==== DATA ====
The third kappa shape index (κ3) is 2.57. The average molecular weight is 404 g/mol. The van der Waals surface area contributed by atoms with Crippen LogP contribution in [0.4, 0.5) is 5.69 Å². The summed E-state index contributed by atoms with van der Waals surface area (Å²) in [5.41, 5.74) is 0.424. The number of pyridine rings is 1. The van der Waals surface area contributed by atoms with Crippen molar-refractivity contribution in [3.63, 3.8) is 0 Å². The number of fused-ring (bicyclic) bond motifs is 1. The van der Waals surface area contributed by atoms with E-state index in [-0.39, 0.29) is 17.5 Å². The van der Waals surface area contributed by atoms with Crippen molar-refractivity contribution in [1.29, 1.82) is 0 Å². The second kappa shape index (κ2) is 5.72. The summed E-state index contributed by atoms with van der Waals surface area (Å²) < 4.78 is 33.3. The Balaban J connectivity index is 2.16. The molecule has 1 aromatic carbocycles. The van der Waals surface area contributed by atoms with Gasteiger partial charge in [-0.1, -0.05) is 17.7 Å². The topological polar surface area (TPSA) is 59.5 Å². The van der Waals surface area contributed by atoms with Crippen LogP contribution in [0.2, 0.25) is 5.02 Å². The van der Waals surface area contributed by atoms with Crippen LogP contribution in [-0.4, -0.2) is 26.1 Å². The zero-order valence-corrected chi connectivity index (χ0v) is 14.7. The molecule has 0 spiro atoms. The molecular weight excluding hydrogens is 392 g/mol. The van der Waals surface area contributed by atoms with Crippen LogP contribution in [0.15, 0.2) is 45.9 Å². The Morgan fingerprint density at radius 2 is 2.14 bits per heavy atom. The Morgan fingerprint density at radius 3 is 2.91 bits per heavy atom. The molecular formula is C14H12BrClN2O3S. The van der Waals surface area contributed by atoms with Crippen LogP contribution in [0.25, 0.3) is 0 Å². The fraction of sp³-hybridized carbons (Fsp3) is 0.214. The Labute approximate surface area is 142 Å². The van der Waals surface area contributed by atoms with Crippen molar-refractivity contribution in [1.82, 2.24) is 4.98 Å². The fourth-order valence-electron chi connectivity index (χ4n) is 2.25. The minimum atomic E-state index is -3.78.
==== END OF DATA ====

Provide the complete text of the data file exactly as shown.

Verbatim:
The third kappa shape index (κ3) is 2.57. The average molecular weight is 404 g/mol. The van der Waals surface area contributed by atoms with Crippen LogP contribution in [0.4, 0.5) is 5.69 Å². The summed E-state index contributed by atoms with van der Waals surface area (Å²) in [5.41, 5.74) is 0.424. The number of pyridine rings is 1. The van der Waals surface area contributed by atoms with Crippen molar-refractivity contribution in [3.63, 3.8) is 0 Å². The number of fused-ring (bicyclic) bond motifs is 1. The van der Waals surface area contributed by atoms with E-state index in [-0.39, 0.29) is 17.5 Å². The van der Waals surface area contributed by atoms with Crippen molar-refractivity contribution in [1.29, 1.82) is 0 Å². The second kappa shape index (κ2) is 5.72. The summed E-state index contributed by atoms with van der Waals surface area (Å²) < 4.78 is 33.3. The Balaban J connectivity index is 2.16. The molecule has 1 aromatic carbocycles. The van der Waals surface area contributed by atoms with Gasteiger partial charge in [-0.1, -0.05) is 17.7 Å². The topological polar surface area (TPSA) is 59.5 Å². The van der Waals surface area contributed by atoms with Crippen LogP contribution in [0.2, 0.25) is 5.02 Å². The van der Waals surface area contributed by atoms with Crippen LogP contribution in [-0.4, -0.2) is 26.1 Å². The zero-order valence-corrected chi connectivity index (χ0v) is 14.7. The molecule has 0 spiro atoms. The molecular weight excluding hydrogens is 392 g/mol. The van der Waals surface area contributed by atoms with Crippen LogP contribution in [0.15, 0.2) is 45.9 Å². The Morgan fingerprint density at radius 2 is 2.14 bits per heavy atom. The Morgan fingerprint density at radius 3 is 2.91 bits per heavy atom. The molecular formula is C14H12BrClN2O3S. The van der Waals surface area contributed by atoms with Crippen LogP contribution in [0.25, 0.3) is 0 Å². The fraction of sp³-hybridized carbons (Fsp3) is 0.214. The Labute approximate surface area is 142 Å². The van der Waals surface area contributed by atoms with Crippen molar-refractivity contribution in [1.82, 2.24) is 4.98 Å². The fourth-order valence-electron chi connectivity index (χ4n) is 2.25. The minimum atomic E-state index is -3.78.